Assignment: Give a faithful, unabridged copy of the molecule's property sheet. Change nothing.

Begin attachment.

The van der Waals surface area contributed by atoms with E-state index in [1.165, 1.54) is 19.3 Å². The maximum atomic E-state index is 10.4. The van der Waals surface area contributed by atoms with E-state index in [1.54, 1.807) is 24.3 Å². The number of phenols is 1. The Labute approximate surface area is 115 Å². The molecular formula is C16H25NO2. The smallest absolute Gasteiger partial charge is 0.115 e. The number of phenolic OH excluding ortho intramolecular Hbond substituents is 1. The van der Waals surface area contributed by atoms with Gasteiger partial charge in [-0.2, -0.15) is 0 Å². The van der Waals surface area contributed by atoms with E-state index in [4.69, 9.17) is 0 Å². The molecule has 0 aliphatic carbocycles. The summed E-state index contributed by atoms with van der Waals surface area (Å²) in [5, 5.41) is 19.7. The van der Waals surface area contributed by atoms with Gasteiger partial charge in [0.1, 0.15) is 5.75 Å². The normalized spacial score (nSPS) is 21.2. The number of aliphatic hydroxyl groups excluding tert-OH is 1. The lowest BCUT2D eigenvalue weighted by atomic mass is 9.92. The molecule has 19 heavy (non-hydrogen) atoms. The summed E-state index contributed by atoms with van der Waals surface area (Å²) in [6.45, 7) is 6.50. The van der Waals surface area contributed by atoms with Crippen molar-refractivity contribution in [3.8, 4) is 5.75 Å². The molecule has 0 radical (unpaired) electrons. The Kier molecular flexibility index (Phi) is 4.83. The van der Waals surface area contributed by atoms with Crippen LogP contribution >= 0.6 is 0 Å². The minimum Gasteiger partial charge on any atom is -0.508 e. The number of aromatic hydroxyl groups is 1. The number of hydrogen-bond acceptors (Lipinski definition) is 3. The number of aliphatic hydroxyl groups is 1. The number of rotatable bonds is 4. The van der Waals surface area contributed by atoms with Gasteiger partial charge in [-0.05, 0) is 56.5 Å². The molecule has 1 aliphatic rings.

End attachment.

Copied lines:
The van der Waals surface area contributed by atoms with E-state index in [1.165, 1.54) is 19.3 Å². The maximum atomic E-state index is 10.4. The van der Waals surface area contributed by atoms with E-state index in [1.54, 1.807) is 24.3 Å². The number of phenols is 1. The Labute approximate surface area is 115 Å². The molecular formula is C16H25NO2. The smallest absolute Gasteiger partial charge is 0.115 e. The number of phenolic OH excluding ortho intramolecular Hbond substituents is 1. The van der Waals surface area contributed by atoms with Gasteiger partial charge in [-0.2, -0.15) is 0 Å². The van der Waals surface area contributed by atoms with E-state index in [4.69, 9.17) is 0 Å². The molecule has 0 aliphatic carbocycles. The summed E-state index contributed by atoms with van der Waals surface area (Å²) in [5, 5.41) is 19.7. The van der Waals surface area contributed by atoms with Gasteiger partial charge in [0.1, 0.15) is 5.75 Å². The normalized spacial score (nSPS) is 21.2. The number of aliphatic hydroxyl groups excluding tert-OH is 1. The lowest BCUT2D eigenvalue weighted by atomic mass is 9.92. The molecule has 19 heavy (non-hydrogen) atoms. The summed E-state index contributed by atoms with van der Waals surface area (Å²) in [6.45, 7) is 6.50. The van der Waals surface area contributed by atoms with Crippen molar-refractivity contribution in [3.8, 4) is 5.75 Å². The molecule has 0 radical (unpaired) electrons. The Kier molecular flexibility index (Phi) is 4.83. The van der Waals surface area contributed by atoms with Crippen LogP contribution >= 0.6 is 0 Å². The minimum Gasteiger partial charge on any atom is -0.508 e. The number of aromatic hydroxyl groups is 1. The number of hydrogen-bond acceptors (Lipinski definition) is 3. The number of aliphatic hydroxyl groups is 1. The number of rotatable bonds is 4. The van der Waals surface area contributed by atoms with Gasteiger partial charge in [-0.05, 0) is 56.5 Å². The molecule has 1 aliphatic rings.